You can’t satisfy a need until someone knows about you & believes you can fulfill their need.

Yep, still true – this hasn’t changed…  “nothing happens until something is sold (and paid for!).”

So, what has changed?

The way things are bought.

Products and services are no longer sold; they are bought. While the underlying meaning is the same, the above truth has become “nothing happens until someone buys something.”

This is a subtle but fundamental shift.

Back in the day, customers needed salespeople to get the information necessary for the right decision.

Is this true today?

No, no, it is not.

Why?

Because 72% of all B2B buyers or influencers are under the age of 45.

Okay, it’s not their age that’s driving the change. It’s the fact that they grew up with the Internet and having all the information they need readily available… only a click or two away. 

Why does this matter?

Because buyers can, and indeed are, by-passing your sales teams and, in many cases, your marketing efforts.

Seventy percent of B2B buyers fully define their needs on their own before engaging with a sales rep. Forty-four percent have already identified the specific solutions (a.k.a. companies they are going to contact) before reaching out to that handful of sellers. 

A full 60% of the buying process is complete before the selected sellers even know there is a sale to be had.

How many selected sellers get a chance?

Not many. No B2B buyer is going to spend their precious time vetting every company out there. So maybe they research two, maybe three? Or perhaps only one!

Today’s digital empowerment = impatience. Buyers want what they want and need now! The time between research and purchase is getting shorter. Sixty percent of buyers of industrial manufacturing products, who have been informed online, purchase on the first visit… to that one company they chose to visit. This is even more true for buyers of industrial supply products (79%) and buyers of pack-and-ship products (70%).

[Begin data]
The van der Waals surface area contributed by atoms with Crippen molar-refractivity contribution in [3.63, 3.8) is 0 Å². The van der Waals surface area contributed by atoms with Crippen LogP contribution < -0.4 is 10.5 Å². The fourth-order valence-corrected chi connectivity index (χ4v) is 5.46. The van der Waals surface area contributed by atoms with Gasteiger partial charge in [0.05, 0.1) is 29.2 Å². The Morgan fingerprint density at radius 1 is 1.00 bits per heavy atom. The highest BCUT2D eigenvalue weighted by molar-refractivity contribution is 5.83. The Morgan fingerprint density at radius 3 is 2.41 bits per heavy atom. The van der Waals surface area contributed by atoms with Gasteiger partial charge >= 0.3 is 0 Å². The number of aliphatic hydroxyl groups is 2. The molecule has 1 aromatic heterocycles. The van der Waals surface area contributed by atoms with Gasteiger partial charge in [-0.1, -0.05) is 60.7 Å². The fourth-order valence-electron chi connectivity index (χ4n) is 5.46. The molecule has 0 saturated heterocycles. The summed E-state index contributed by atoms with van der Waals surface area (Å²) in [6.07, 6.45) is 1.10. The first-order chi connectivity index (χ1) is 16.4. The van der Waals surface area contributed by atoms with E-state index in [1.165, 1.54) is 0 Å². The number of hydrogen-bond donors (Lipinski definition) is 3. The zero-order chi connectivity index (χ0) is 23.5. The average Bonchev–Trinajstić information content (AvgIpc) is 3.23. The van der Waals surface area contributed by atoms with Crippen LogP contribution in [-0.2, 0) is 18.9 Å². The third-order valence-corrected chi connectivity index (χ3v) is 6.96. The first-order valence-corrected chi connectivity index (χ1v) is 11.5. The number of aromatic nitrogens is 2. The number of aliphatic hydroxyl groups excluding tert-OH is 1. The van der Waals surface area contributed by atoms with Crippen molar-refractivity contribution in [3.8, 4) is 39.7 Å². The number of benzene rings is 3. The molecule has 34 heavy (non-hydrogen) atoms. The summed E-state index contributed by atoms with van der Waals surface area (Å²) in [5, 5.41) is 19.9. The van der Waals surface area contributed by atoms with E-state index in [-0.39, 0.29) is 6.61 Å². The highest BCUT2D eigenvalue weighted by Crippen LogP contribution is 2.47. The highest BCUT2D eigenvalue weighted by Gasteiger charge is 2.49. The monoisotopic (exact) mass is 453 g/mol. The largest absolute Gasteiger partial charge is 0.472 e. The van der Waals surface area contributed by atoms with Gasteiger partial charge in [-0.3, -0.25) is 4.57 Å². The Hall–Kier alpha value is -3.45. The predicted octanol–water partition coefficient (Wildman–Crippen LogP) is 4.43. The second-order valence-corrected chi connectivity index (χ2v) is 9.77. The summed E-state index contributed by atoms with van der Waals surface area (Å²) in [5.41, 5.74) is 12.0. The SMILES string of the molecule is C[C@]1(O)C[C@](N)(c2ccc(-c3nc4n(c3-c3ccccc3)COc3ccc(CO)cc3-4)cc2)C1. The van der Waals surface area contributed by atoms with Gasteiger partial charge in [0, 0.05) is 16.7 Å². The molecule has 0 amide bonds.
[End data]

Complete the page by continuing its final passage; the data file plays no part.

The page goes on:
Is this new customer acquisition supply chain a problem?

No, not unless:

  • You were unable to get the buyer, without any contact from you, to select themself as a prospect, or 
  • They couldn’t easily, and without connection with you, find what they needed from you, or 
  • Without even contacting you, they didn’t believe you could solve their specific problem, or
  • You blew the opportunity in some way once they finally did contact you

And, of course, if the customer doesn’t perceive the value received to be greater than the price paid, they will not be a happy customer. 

Isn’t there some whiz-bang technology out there that will fix this problem and make sure we are the first to be contacted by a prospect?

Well, there seems to be no end to the explosion of marketing technology, content writing, Instagram snapping, easy-access digital advertising, and analytics going on. 

But, like a lot of data, it turns out to be just data. We’re willing to bet you already have a lot of data sitting around. Data, whose only purpose seems to be to satisfy some certification need, but does little to help you run your business better. 

Describing the benefits of technology often turns out to be a Yogi-ism“We’re lost, but we’re making good time!”

Now, we’re not down on technology. There are some genuinely company-saving-improving solutions out there, and they should be used. We’re only saying… just because you can, doesn’t mean you should. 

To become the company of choice for the marketplace, you only have to do this — change your focus. 

How?

By asking this question… “What job is my prospect hiring my sales and marketing team to do?”

The second you starting thinking in these terms, you’ll immediately switch from an internal, product-centric focus to and outward, customer-centric focus. 

What job is your prospect hiring your sales and marketing team to do?

That may be quite specific for your company – and certainly something you probably know or need to find out; however, here’s a hint.

They are not hiring your sales and marketing team to:

Sell them, or

Tell them

This generation of 45-year-olds and under, despise being sold and told to. Keep in mind, this is the group who invented ad blockers. And, just like that, by 2016 over $4.1 billion in advertising worldwide had been blocked.

Here’s another hint.

Think about what your buyer is doing during their buying process. Remember, a full 60% of the buying process is complete before a buyer reaches out to any of the selected companies. 

What are they doing during this time?

Your buyer is doing their research. They want education and information that will help them make the best possible decision for their company. Why? Because they want to succeed, grow, learn, be acknowledged, and solve problems. Fifty percent of B2B buyers are more likely to buy a product or service when they see personal value (career advancement, confidence, pride).

It could very well be that a simple change in focus will remove the limitation preventing you from “more sales.” 

If so, then following the ‘constraint’ guidance of Theory of Constraints will be helpful: